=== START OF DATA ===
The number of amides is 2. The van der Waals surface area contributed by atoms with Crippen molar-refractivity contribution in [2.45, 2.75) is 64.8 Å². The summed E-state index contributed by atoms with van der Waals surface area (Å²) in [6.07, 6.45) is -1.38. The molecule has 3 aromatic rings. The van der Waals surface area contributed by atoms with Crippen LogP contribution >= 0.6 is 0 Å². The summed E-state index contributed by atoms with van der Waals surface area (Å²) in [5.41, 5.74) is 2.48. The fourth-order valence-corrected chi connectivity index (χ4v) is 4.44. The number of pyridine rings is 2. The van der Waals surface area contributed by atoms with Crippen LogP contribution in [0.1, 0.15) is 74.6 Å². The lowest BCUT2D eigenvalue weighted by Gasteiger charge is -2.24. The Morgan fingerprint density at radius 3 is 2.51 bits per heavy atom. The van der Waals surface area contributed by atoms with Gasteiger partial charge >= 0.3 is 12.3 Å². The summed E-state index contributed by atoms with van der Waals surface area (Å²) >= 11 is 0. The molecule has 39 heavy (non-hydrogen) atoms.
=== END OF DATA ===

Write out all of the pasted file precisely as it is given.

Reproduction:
The number of amides is 2. The van der Waals surface area contributed by atoms with Crippen molar-refractivity contribution in [2.45, 2.75) is 64.8 Å². The summed E-state index contributed by atoms with van der Waals surface area (Å²) in [6.07, 6.45) is -1.38. The molecule has 3 aromatic rings. The van der Waals surface area contributed by atoms with Crippen LogP contribution >= 0.6 is 0 Å². The summed E-state index contributed by atoms with van der Waals surface area (Å²) in [5.41, 5.74) is 2.48. The fourth-order valence-corrected chi connectivity index (χ4v) is 4.44. The number of pyridine rings is 2. The van der Waals surface area contributed by atoms with Crippen LogP contribution in [0.1, 0.15) is 74.6 Å². The lowest BCUT2D eigenvalue weighted by Gasteiger charge is -2.24. The Morgan fingerprint density at radius 3 is 2.51 bits per heavy atom. The van der Waals surface area contributed by atoms with Gasteiger partial charge >= 0.3 is 12.3 Å². The summed E-state index contributed by atoms with van der Waals surface area (Å²) >= 11 is 0. The molecule has 39 heavy (non-hydrogen) atoms.